The NFU’s EU exit expert Gail Soutar helps to make sense of the Withdrawal Agreement as politicians continue to debate Brexit.
Parliament has voted in favour of the Government’s new Withdrawal Agreement with the EU, but it has voted against the timetable to pass the legislation before October 31.
The EU will now decide if it will grant an extension for the UK to debate, amend and ultimately pass the legislation to enable the UK to leave the EU. The extension could be a short one (a matter of days) or a longer one (potentially January 2020 – or maybe even longer still). If the EU does grant an extension the Government could stop the Brexit Bill and push for a General Election.
Ms Soutar said: “For the terms of the UK’s departure to take legal effect, both the UK and the EU Parliaments must ratify the deal. Despite the deal being agreed in principle by the EU and the UK Government, MPs in Westminster remained unconvinced that all of the necessary legislative processes could be wrapped up in time to guarantee that the UK did not legally fall out of the EU by accident on the October 31 – resulting in the catastrophic and chaotic no-deal Brexit the NFU has long campaigned against.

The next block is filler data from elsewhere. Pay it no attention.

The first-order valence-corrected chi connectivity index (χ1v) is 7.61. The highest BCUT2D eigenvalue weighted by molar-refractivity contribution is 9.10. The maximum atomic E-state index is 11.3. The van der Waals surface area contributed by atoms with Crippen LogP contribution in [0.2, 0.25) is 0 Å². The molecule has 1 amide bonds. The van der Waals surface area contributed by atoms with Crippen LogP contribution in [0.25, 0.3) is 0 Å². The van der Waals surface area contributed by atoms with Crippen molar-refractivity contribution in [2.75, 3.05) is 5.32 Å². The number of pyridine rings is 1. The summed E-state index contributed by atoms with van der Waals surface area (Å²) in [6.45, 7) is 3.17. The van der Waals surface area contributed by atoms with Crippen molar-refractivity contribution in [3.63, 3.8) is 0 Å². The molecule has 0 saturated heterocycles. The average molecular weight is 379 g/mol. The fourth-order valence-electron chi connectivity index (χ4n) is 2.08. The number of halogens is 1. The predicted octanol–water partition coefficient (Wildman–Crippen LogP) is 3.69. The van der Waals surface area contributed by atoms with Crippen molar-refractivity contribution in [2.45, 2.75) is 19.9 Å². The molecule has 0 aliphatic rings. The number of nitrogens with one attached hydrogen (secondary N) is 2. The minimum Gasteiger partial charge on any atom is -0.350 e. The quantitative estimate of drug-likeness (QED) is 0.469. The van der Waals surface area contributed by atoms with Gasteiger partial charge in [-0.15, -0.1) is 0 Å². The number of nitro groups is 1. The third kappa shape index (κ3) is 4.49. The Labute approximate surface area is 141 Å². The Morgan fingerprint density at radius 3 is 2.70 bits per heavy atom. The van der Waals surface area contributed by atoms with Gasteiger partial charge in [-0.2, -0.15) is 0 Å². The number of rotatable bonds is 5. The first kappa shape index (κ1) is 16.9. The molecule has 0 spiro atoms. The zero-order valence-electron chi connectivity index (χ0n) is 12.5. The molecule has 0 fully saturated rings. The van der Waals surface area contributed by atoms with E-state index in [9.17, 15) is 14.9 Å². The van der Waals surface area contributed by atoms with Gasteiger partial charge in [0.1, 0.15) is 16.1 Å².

“The Prime Minister was, therefore, forced by MPs to write to the EU requesting an extension beyond the October 31 deadline. The request is still being considered and at the time of writing no decision has yet been made by the EU. In the event that an extension is not unanimously agreed by the EU, the UK will leave the EU with no-deal in place on 31 October 2019.”
What does it all mean for farm businesses?
Ms Soutar said the threat of crashing out of the EU on October 31, 2019 still remains, as the UK statute book has defined it as exit day. Until the EU grants an extension and the UK Government changes the date of exit, it is wise for farmers to continue to prepare for the possibility of a no-deal exit.
Ms Soutar said: “If the UK leaves the EU without a deal on October 31, some things will remain the same. The RPA is still expected to start BPS 2019 payments from 1 December, agri-environment payments will continue to be made, the rules and regulations of the land will remain unchanged and farm inspections will continue.
“However. the greatest change is around the terms of trade with the EU and the rest of the world. Barriers on our exports and liberalisation of our market to imports from around the world will combine together to put pressure on farm gate prices, at a time when many farmers across many of the farming sectors are already facing price pressures and increases in costs of production.”